In its premiere issue almost four years ago, The Walrus magazine introduced a front section called Field Notes. Its purpose: to offer Canadian readers a peek into indigenous cultures abroad. In scientific circles, the term refers to the notes taken by scientists during or after their observations of the phenomena they are studying. These types of field notes are a description of events, interviews, beliefs and personal reactions to what the scientist sees around her. With this as a guiding premise, the Ryerson Review of Journalism decided to observe up close the comings and goings, the rituals and rivalries and the hunt for sustenance of what is in Canada, a strange publishing animal. What follows is the result of six months of close observation and investigation into this lumbering beast that, like its namesake, has been teetering on the edge of extinction for much of its life.
Walrus editor Ken Alexander and the magazine’s new publisher Shelley Ambrose
Downtown Toronto, the inaugural “Wild and Wonderful Walrus Party”
DAY AND TIME
November 22, 2006, 7 p.m. to midnight
The din of conversation seldom lets up. At the centre of the crowded lobby of Toronto’s Isabel Bader Theatre is the wild (to some) and wonderful (to others) Ken Alexander, boss walrus. Unlike in the Arctic ice floes, where the dominant walrus displays the longest tusks – up to one metre – Alexander proves he is the boss by a human display of power: He and his herd, particularly the family foundation, have thus far been the prime source of funds for The Walrus. Charming and bright, wearing a pewter suit, he is, tonight, a striking contrast to the Alexander found in his offices. There, he is overworked, under-slept, eccentric and the object of much gossip, some of it bitter. Here, he is smooth and collected, the noble champion of Canada’s only mainstream, national magazine of long-form journalism devoted to ideas, culture and current affairs. He plays the part perfectly.
Glass of white wine in hand, Alexander’s voice booms as he speaks to an interchanging circle of people. Two lines manoeuvre slowly around him: one flows toward the huddle of velvet, lace and pressed shirts at the free wine table; the other moves away from it, leaving behind a trail of empty glasses and stained tablecloths. This is the first stage of the night’s three-part fundraiser. Later, inside the theatre, the 450 supporters, who each paid either $125 (subscribers to the magazine) or $150 (nonsubscribers) to be there, will see part two conclude with a public discussion on optimism by designer Bruce Mau and Alexander. Given the Walrus’s tumultuous past, it’s a word Alexander does well to know.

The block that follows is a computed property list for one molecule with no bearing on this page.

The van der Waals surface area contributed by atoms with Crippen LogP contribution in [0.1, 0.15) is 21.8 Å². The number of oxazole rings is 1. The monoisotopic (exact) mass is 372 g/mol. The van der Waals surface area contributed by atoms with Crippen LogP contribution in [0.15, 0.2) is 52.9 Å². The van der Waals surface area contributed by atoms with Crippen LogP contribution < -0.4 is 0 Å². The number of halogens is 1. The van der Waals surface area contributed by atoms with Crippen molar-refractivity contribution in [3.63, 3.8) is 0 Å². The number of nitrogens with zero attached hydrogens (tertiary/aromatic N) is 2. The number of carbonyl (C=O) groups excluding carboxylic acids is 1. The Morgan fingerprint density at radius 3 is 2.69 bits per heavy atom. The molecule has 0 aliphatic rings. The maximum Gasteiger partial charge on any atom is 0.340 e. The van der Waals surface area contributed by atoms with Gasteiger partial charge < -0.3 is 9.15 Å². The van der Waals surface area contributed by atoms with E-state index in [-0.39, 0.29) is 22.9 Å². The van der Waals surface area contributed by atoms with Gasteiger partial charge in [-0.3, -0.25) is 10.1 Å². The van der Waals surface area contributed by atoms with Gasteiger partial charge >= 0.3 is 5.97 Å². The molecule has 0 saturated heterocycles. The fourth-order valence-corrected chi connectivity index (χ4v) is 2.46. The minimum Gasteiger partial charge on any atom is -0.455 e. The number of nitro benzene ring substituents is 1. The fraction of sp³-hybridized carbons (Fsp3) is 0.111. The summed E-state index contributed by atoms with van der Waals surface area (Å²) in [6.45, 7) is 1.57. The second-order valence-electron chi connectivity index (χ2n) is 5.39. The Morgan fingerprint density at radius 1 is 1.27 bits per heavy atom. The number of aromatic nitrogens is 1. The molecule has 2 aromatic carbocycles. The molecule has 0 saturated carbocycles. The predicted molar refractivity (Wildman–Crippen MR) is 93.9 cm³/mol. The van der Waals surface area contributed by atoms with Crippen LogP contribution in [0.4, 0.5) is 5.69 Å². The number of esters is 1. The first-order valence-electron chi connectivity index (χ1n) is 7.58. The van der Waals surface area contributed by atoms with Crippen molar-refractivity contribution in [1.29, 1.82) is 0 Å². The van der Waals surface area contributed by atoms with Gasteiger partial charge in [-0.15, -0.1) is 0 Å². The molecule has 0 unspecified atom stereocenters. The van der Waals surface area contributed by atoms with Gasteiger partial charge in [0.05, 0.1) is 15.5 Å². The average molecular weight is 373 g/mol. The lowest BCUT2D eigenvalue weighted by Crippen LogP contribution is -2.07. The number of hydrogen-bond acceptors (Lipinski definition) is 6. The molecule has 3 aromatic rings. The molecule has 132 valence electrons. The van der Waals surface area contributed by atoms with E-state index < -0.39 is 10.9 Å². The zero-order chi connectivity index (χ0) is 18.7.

After an hour of mingling and an hour and a half of intellectual entertainment, the Wild and Wonderful Walrus Party moves around the corner to stage three: “fine food and dancing” at the Gardiner Museum, home to a collection of ceramics as fragile as the egos of many writers after encountering the wild Alexander. At the Gardiner, servers dressed like swanky hotdog vendors navigate the throng, handing out gourmet fries and onion rings in oily paper cones. It’s like a souped-up greasy spoon. No one is dancing. Alexander exchanges his glass of wine for a pint. Next to him is Shelley Ambrose, the magazine’s newly hired publisher and executive director of The Walrus Foundation, to which the modest $30,000 raised at this event will go. There are whispers throughout the magazine industry that she, if successful in her new dual role, could soon grow tusks long enough to vie for dominance.
Right now the two are friendly and animated as they speak to members of another ever-shifting circle that includes, at times, Walrus-ites such as Nora Underwood and Daniel Baird and freelancers such as Marci McDonald, who wrote the cover story for the magazine’s first issue, an award-winning 12,000-word investigative piece on the business dealings of then prime minister Paul Martin.
This is the first significant fundraising event the foundation has held since it won charitable status from the Canada Revenue Agency (CRA) after a three-year struggle. At the time, the November 2005 success prompted much celebration. Finally, everybody hoped, the magazine could move forward and begin its long-desired appeal for funds from foundations and other interested parties. But what came instead was a year-long fundraising standstill, one that prompted many to criticize the foundation for wasting a year.
On this night, though, nobody wants to breach the camaraderie to dwell on the animosity that has plagued the Walrus and Alexander. This fundraiser, planned long before Ambrose signed on, is all about signalling to staff, contributors, supporters, potential supporters, suppliers and numerous others that it’s time to forget the past and move on to the next stage in the evolution of the Walrus.
But the story of how the magazine survived until now is just as compelling – perhaps more so – as the tale of where it’s going. The three years leading to this party were an incredible journey that would have felled a less determined species. But that struggle for survival, as remarkable as it is, also raises questions about the revolving door of staffers, freelancers and board members, the constant search for cash and the quest for charitable status that began before the first issue came out. The questions include: Why did so many people leave the Walrus? How exactly was the beast funded for three years without charitable status? How hard is it, really, to work for the Walrus? How, after being rejected more than once, did the Walrus finally win charitable status? What concessions did it make to satisfy the CRA – and are they nothing but a sham? Central to it all is the man who has been castigated so frequently: the Wild and Wonderful Ken Alexander.